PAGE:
Alfred Sisley

La Seine à Bougival

Oil on canvas: 13.1(h) x 16.5(w) in /

33.3(h) x 41.9(w) cm

Signed and dated lower right: Sisley .77

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BV 128



Paris 1839 – 1899 Moret sur Loing


La Seine à Bougival


Signed and dated lower right: Sisley .77

Oil on canvas: 13 1/8 x 16 ½ in / 33.3 x 41.9 cm

Frame size: 20 x 23 in / 50.8 x 58.4 cm



Durand-Ruel, Paris;

from whom acquired by Paul Rosenberg, Paris and New York, on 26th April 1922

Alfred Lindon (c.1867-1948);

confiscated by the Einsatzstab Reichsleiter Rosenberg, Paris on 10th December 1940 (ERR Li 51);

acquired by Reichsmarschall Hermann Göring;

Gustav Rochlitz, Paris and Baden-Baden (swapped by Göring for two Old Master paintings, exchange no.3 on 17th March 1941)

Recovered by the Allied Monuments, Fine Arts and Archives Section and taken to the Munich Central Collecting Point (no.8039) on 4th September 1945;

returned to France on 27th March 1946;

restituted to Madame Alfred Lindon, New York, in 1959;

by descent in a French private collection



Paris, Galeries Durand-Ruel, Exposition de tableaux d’Alfred Sisley, 23rd January-18th February 1922, no.18



François Daulte, Alfred Sisley Catalogue Raisonné de l’Oeuvre Peint, Lausanne 1959, pp.275-6, no.272, illus.

Nancy Yeide, Beyond the Dreams of Avarice: The Hermann Goering Collection, Dallas 2009, p.470, no.D125 (date wrongly given as 1879 and size as 32 x 40 cm)


This painting will be included in the new edition of the Catalogue Raisonné of Alfred Sisley by François Daulte, being prepared by the Comité Sisley at Galerie Brame & Lorenceau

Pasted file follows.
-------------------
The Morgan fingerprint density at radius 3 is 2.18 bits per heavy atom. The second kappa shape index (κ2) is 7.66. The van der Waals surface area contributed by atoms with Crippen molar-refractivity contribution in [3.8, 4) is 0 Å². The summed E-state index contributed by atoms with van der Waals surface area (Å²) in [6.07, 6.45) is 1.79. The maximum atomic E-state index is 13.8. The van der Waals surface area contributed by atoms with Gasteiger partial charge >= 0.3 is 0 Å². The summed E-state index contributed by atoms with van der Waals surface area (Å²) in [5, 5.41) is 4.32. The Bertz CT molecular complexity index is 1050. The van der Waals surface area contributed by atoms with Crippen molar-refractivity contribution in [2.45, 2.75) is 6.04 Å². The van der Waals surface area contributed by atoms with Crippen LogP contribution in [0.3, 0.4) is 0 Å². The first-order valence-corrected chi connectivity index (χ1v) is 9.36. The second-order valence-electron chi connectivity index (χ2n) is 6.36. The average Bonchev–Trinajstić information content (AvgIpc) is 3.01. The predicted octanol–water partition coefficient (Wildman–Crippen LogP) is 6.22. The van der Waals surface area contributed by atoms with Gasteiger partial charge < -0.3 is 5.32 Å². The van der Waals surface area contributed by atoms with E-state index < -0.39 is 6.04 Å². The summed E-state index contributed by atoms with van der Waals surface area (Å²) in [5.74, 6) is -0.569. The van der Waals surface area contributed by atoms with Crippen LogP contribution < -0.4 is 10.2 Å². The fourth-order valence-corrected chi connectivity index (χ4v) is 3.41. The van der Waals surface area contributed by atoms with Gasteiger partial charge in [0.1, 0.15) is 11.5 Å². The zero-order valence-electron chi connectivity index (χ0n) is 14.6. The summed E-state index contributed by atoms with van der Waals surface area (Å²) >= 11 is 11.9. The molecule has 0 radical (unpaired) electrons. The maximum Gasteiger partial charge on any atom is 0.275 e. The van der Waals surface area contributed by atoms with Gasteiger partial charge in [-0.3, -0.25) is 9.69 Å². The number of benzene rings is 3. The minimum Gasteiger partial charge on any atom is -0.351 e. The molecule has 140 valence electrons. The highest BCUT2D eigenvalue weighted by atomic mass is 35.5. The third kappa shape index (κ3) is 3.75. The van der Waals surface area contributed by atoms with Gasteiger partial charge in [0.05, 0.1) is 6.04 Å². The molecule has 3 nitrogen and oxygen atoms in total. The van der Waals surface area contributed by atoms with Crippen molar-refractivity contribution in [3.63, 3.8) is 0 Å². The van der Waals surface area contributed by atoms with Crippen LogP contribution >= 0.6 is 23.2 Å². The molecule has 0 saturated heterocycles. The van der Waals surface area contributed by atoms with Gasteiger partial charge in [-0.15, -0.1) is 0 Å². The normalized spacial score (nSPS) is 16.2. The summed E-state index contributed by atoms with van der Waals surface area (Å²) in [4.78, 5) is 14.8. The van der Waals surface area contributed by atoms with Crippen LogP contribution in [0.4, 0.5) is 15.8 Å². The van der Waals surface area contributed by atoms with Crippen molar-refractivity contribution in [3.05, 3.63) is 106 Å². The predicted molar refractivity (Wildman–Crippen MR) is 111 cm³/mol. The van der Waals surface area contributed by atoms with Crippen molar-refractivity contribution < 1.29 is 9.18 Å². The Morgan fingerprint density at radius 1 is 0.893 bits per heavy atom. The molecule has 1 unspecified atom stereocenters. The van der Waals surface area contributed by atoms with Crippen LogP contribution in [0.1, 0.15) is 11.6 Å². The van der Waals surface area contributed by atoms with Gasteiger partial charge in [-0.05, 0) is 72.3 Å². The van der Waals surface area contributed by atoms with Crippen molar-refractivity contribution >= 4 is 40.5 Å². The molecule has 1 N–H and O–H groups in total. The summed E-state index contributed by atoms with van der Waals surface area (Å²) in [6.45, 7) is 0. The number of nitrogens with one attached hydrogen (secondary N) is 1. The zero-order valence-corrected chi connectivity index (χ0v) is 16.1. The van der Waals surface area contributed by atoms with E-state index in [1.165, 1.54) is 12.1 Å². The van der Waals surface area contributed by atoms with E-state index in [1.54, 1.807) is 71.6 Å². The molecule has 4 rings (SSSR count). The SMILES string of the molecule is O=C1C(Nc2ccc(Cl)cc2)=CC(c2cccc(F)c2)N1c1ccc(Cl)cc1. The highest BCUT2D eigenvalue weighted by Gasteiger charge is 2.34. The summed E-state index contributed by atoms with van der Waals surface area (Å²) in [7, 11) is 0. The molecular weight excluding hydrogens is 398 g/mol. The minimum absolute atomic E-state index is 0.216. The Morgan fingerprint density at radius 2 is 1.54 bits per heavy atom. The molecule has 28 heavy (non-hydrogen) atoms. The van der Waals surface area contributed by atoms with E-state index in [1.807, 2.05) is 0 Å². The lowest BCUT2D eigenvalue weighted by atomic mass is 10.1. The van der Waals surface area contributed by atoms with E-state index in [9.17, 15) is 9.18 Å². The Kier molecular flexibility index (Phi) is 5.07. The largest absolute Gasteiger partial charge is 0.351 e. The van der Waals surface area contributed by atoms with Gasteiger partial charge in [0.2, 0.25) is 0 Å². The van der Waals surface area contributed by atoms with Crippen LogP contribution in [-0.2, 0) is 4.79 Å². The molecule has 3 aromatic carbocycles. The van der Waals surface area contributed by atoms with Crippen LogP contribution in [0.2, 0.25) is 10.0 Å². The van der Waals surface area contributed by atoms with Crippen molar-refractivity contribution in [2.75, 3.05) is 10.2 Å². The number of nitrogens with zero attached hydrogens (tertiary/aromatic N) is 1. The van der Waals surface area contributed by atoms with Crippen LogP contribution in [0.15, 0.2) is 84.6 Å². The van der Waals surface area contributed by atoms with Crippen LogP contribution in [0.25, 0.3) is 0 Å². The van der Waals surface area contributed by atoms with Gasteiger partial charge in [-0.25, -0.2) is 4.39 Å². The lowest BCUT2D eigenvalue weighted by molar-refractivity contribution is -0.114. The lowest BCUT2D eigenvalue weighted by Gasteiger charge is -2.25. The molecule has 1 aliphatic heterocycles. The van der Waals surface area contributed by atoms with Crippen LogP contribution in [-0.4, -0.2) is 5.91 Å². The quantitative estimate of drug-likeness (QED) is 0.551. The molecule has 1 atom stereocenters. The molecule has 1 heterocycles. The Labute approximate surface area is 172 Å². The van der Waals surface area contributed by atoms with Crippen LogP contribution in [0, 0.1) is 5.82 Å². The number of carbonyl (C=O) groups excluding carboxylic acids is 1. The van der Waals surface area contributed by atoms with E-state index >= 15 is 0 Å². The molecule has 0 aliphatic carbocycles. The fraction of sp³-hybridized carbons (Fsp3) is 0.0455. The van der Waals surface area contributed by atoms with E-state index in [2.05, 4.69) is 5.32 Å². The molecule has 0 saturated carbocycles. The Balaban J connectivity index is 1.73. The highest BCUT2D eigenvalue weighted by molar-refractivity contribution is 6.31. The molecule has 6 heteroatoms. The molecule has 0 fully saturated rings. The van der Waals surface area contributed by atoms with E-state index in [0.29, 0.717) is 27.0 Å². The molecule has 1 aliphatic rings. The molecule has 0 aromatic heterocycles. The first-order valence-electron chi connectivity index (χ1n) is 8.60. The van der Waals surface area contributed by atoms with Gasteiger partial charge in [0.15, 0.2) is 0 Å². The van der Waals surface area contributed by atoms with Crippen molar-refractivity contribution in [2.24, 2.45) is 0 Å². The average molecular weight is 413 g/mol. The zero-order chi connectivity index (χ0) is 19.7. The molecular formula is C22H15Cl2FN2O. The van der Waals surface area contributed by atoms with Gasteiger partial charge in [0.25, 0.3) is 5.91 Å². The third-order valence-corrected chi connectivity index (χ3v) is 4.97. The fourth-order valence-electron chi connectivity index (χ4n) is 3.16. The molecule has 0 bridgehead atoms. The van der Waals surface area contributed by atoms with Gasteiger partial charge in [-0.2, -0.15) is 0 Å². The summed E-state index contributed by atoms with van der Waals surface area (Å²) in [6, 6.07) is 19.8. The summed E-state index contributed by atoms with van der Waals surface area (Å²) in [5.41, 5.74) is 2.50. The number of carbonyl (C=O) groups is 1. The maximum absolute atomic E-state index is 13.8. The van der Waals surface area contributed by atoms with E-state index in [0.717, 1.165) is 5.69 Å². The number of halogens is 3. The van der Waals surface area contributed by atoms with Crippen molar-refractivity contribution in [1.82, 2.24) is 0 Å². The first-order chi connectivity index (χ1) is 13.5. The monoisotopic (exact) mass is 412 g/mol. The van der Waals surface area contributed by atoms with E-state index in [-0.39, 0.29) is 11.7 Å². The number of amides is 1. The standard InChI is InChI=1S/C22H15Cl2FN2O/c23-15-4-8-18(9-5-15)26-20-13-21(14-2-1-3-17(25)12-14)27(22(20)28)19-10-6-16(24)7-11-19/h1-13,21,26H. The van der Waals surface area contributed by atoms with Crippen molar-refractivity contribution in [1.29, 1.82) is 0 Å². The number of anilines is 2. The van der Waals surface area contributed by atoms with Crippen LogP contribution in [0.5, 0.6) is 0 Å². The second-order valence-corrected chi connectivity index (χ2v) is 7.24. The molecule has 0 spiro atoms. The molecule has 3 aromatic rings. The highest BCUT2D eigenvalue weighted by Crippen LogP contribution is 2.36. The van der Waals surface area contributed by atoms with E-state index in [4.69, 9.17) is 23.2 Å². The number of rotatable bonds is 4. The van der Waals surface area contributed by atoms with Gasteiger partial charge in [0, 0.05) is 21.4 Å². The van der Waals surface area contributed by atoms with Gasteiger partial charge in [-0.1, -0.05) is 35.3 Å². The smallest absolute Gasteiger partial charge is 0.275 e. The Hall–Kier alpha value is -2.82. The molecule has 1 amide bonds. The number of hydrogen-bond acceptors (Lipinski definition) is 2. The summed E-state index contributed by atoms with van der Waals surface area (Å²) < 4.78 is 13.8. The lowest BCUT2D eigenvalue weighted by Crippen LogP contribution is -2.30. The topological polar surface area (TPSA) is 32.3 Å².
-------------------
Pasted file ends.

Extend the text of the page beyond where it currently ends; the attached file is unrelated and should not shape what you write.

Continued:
Alfred Sisley lived along the Seine west of Paris for the whole of the 1870s: from 1871 to 1875 at Voisins-Louveciennes, then at Marly-le-Roi (1875-78) and Sèvres (1878-80). Sisley struggled financially for most of his career and life for his wife Eugénie and two children was cheaper and more pleasant outside Paris, while the railway line which ran into Gare Saint-Lazare provided swift access for exhibitions and visits to dealers. The meanders of the Seine, with its lush fields and low hills, provided countless motifs for the Impressionist whose chief love was landscape painting.


In these years Sisley often painted at Bougival, which lies a little east of Marly-le-Roi and Voisins-Louveciennes. The town was a popular leisure spot for weekending Parisians, immortalized in Renoir’s Bal des canotiers, 1880-81 (Philips Collection, Washington DC). Rather than the bustle portrayed by his friends Renoir and Monet, in La Seine à Bougival

Sisley prefers to focus upon river, land and sky. The human activity of a busy working river – here barges and bargees – is folded harmoniously into a sparkling landscape, the barges emphasizing the diagonal thrust of the Seine, which takes the eye far into the distance. The bargemen are painted with a few quick strokes, their blue clothes chiming with the radiant blue of the water.


MaryAnne Stevens has commented that by 1876 ‘Sisley’s work could be regarded as the product of mature Impressionism’, with its emphasis on ‘ “painting quickly” in order to convey the immediacy of his visual and emotional experience in front of a motif’. This ‘demanded mastery of a technique of rapid notation. During the course of these crucial years his brushwork evolved from carefully placed, broadly handled paint seen in the paintings made in 1872….to an increasingly febrile, comma-like brushstroke….which permits more vital description of movement of light, air and objects as they respond to specific meteorological conditions’[1].